Case Studies

Dinesh is a Sri Lankan national who came to the UK in 1964 and has since worked and lived here, he also has children and grandchildren in the UK. It is likely that Dinesh had indefinite leave to enter when he can to join his father, but in any case, he would have indefinite leave to remain as he was present in the UK as at 1.1.1973, when a new Immigration Act came in, which regularised people’s stay in the UK. Dinesh came to HMC because his employers asked him for proof of his immigration status and he was not able to produce this in time so he found himself being fired from his job at Hammersmith and Fulham council. He was very distressed and frustrated. He had received a letter from CAPITA informing him that he had to provide evidence of booking a flight back home. His benefits were going to be stopped and he was getting into rent arrears and was threatened with eviction. During the drop-in one of our advisers from ILC informed him that he almost certainly has ILR and informed him of what application he would need to make, along with the relevant evidence he would need to gather to prove he has been in the UK for 50 years.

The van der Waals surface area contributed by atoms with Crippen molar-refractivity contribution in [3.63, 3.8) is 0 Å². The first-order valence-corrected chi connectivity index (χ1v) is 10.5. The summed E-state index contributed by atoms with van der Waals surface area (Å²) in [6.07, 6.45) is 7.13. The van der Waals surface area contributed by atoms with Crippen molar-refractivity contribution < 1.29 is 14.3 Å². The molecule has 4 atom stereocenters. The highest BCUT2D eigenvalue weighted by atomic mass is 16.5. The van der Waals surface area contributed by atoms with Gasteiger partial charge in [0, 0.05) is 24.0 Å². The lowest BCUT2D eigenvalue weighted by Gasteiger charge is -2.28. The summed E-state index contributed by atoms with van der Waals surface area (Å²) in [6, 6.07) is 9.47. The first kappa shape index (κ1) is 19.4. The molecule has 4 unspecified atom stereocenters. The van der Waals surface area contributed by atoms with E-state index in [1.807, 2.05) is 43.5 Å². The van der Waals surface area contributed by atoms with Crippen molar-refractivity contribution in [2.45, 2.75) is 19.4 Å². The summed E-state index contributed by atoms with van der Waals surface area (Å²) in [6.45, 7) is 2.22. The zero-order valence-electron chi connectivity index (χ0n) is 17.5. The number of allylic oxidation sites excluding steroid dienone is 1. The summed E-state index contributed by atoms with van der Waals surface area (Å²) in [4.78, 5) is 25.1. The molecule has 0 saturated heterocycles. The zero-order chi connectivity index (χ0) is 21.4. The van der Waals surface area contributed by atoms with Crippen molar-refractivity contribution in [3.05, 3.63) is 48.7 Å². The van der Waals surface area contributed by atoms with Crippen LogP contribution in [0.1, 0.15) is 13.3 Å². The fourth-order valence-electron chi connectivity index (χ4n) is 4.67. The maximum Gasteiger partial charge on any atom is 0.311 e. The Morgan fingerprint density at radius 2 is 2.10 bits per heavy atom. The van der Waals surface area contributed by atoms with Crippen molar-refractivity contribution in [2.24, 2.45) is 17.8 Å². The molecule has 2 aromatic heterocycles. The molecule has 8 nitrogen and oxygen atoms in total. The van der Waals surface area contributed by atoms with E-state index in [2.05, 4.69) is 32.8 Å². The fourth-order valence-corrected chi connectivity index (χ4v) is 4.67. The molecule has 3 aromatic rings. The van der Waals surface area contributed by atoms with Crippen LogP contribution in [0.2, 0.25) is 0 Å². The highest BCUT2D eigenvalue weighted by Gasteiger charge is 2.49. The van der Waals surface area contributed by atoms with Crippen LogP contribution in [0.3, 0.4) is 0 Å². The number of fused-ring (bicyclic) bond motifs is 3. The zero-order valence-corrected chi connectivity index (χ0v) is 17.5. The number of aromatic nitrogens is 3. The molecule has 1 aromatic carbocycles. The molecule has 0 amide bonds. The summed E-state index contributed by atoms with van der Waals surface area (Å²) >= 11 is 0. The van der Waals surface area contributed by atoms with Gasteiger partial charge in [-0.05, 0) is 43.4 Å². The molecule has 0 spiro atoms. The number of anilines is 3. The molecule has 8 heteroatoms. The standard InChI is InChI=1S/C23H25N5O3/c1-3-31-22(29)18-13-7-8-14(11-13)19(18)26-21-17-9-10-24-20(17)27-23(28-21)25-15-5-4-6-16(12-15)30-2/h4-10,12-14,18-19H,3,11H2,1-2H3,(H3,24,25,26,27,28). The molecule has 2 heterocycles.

We stayed in touch with Dinesh and he started to deteriorate, he was struggling with the effect his situation was having on his mental health and then he was diagnosed with lung cancer. An immigration adviser from Islington Law Centre agreed to take on his case as part of our pro bono immigration project.
We have just found out that he has now been awarded indefinite leave to remain and so can access benefits and prevent his eviction and hopefully concentrate on looking after himself.

There are many other people who have been caught out by the legal aid cuts who are in a similar situation, see a recent Guardian article covering this issue here

Samuel is a young Jamaican, who first came to HMC for immigration advice in May 2012. He had arrived in the UK in 2008 with a study visa for university which was about to expire. When he came to HMC Samuel was gravely concerned about his imminent return, as in Jamaica he had received threats because of his homosexuality, and he feared further persecution because of widespread homophobia there. Our immigration adviser helped Samuel to submit an asylum application and made written representations on his behalf. Eventually the Home Office recognised the risks associated with Samuel returning to Jamaica, and in September 2012 he was recognised as a refugee.